Linux server got hacked? To do’s for beginners.

Linux hack

Just got email from server provided complaining about spamming from your server? CPU usages is higher than expected? Some process toke all your memory? Or OS acting weird?

Example snippets are relevant to Debian/Ubuntu, try look for command for different linux distribution.

Change password for both root and your user. Follow stackoverflow.

Check what changed in /etc and /var in last 2 days:

find /etc -mtime -2
find /var -mtime -2

If you haven’t changed it, somebody did. Decide what to do with that changes.

Install ClamAV:

sudo apt-get install clamav
sudo freshclam
sudo apt install clamav-daemon

Search for infected files:

sudo clamscan --max-filesize=3999M --max-scansize=3999M --exclude-dir=/sys/* -i -r /

Checks for signs of a rootkit:

Install chkrootkit:

sudo apt-get install chkrootkit

Run chkrootkit:

sudo chkrootkit

You might get some false positive, don’t panic. Google.

Security vulnerabilities comes with negligence, update your OS:

sudo apt-get update && time sudo apt-get dist-upgrade

Some great links that I found:
StackExchange – How do you know your server has been compromised?


Manage JDKs in MacOS


Install JDK 9 in MacOS using Homebrew:

brew update
brew cask install java

All Java version get installed here: /Library/Java/JavaVirtualMachines lets take a look.
ls -la /Library/Java/JavaVirtualMachinesList installed JDKs in your OSX:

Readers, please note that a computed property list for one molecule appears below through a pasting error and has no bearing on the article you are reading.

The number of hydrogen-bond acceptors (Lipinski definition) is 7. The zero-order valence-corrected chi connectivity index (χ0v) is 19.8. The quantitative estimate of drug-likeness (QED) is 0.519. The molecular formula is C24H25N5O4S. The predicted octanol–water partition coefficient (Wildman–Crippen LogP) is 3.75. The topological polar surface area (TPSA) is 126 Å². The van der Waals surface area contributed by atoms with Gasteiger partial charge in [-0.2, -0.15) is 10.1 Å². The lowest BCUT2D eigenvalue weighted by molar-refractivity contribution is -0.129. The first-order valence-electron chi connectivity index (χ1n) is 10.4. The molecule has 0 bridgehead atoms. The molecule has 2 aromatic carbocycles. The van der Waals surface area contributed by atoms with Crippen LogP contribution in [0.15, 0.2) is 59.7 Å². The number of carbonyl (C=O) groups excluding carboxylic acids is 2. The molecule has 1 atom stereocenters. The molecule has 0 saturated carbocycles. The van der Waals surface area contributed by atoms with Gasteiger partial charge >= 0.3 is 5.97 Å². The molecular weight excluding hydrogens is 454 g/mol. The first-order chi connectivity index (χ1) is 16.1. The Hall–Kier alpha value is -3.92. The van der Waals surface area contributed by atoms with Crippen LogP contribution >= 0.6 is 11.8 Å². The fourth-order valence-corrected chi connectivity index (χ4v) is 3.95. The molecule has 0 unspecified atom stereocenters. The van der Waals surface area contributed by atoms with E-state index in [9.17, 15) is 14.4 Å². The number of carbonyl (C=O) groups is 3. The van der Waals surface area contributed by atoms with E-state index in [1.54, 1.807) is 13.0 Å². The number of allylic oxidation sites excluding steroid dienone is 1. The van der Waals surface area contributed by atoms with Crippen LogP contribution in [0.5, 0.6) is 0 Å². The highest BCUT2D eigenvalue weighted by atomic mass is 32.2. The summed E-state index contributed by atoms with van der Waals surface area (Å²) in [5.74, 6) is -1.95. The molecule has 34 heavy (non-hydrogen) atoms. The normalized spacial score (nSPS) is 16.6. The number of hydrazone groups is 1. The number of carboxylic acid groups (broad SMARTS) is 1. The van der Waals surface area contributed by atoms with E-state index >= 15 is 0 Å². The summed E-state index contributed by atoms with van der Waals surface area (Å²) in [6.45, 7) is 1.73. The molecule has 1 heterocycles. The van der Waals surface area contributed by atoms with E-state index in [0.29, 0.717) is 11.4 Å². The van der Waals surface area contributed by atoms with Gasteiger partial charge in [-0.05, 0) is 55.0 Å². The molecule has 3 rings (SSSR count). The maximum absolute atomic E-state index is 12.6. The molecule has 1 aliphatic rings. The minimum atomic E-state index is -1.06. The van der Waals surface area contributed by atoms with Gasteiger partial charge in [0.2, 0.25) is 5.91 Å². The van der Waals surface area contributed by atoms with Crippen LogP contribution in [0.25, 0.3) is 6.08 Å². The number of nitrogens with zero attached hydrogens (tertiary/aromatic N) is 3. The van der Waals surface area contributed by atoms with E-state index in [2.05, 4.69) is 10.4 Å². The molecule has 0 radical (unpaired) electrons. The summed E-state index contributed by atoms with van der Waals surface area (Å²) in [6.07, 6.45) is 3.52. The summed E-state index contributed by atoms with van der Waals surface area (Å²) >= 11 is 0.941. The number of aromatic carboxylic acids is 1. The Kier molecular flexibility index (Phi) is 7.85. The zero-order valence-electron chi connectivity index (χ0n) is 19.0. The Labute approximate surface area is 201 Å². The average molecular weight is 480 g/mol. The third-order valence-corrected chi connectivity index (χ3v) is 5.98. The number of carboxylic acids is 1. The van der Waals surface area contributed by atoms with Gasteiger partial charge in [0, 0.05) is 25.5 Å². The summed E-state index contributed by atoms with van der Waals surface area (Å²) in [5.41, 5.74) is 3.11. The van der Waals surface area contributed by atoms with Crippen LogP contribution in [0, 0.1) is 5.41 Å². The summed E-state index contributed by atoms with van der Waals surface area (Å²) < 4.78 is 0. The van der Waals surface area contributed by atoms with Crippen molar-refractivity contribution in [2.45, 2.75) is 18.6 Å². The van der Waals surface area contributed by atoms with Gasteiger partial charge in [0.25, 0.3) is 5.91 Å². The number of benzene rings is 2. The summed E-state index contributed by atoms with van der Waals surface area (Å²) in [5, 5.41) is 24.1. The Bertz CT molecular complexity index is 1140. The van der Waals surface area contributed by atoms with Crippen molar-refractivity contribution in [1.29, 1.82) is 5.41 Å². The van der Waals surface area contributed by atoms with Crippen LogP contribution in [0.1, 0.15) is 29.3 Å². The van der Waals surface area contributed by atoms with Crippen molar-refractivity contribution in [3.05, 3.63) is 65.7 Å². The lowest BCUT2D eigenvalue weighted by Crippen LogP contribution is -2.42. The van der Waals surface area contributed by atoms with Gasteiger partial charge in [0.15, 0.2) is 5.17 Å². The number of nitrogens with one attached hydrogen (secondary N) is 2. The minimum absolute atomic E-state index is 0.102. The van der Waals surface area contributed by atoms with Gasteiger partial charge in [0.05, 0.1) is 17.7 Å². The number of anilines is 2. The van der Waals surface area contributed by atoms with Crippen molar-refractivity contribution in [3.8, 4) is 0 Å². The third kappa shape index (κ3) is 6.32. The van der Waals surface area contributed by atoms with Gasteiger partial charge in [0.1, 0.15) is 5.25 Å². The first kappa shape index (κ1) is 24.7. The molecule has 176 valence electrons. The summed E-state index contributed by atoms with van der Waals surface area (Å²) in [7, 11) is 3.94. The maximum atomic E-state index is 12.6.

$ /usr/libexec/java_home -V

You should get result like this:

Matching Java Virtual Machines (5):
 9.0.1, x86_64: "Java SE 9.0.1" /Library/Java/JavaVirtualMachines/jdk-9.0.1.jdk/Contents/Home
 1.8.0_121, x86_64: "Java SE 8" /Library/Java/JavaVirtualMachines/jdk1.8.0_121.jdk/Contents/Home
 1.7.0_80, x86_64: "Java SE 7" /Library/Java/JavaVirtualMachines/jdk1.7.0_80.jdk/Contents/Home
 1.6.0_65-b14-468, x86_64: "Java SE 6" /Library/Java/JavaVirtualMachines/1.6.0.jdk/Contents/Home
 1.6.0_65-b14-468, i386: "Java SE 6" /Library/Java/JavaVirtualMachines/1.6.0.jdk/Contents/Home/Library/Java/JavaVirtualMachines/jdk-9.0.1.jdk/Contents/Home

Install jenv:
brew install jenv

Set JDK by following jenv commands:


Note: Tested on macOS Sierra.

Debug HTTP calls from code using Wireshark

Wireshark Filter

Http calls from code are pretty common now a days. Sometime it is very difficult to understand when calls are failing, lot of things could go wrong. Some one them are –

  1. Server firewall might be blocking the call.
  2. My firewall could be the issue.
  3. Maybe server not accepting the call because I’m not sending right param or header.

However, one of my favourite tool to debug this kind of situation Wireshark. Install it from here. You can check this video to learn it or see tutorial online.

Once you have installed and running the application, you can separate network calls that you are making from your code using filter.

Use following filter –

ip.dst == && http

ip.dst is the ip of destination server and http is refers to calls from browser.

Happy debugging 🙂

Attach debugger in IntelliJ with Spring Boot application

intellij idea

If you run your java application inside the IntelliJ, you can do it with the green debug button. But, if you are running the application from command line, like me, it’s the way to go –

Step 1: Run your application with debug jvm arguments.

$ mvn spring-boot:run -Drun.jvmArguments="-Xdebug -Xrunjdwp:transport=dt_socket,server=y,suspend=y,address=5005"

Step 2: Configure IntelliJ.

  • Select menu Run -> Edit Configurations
  • Create new Remote Configuration. Default configuration works with 5005 port. Change if you see fit.
  • Connect application by running (green bug icon!) Remote Configuration created on last step.

Step 3: Happy debugging 🙂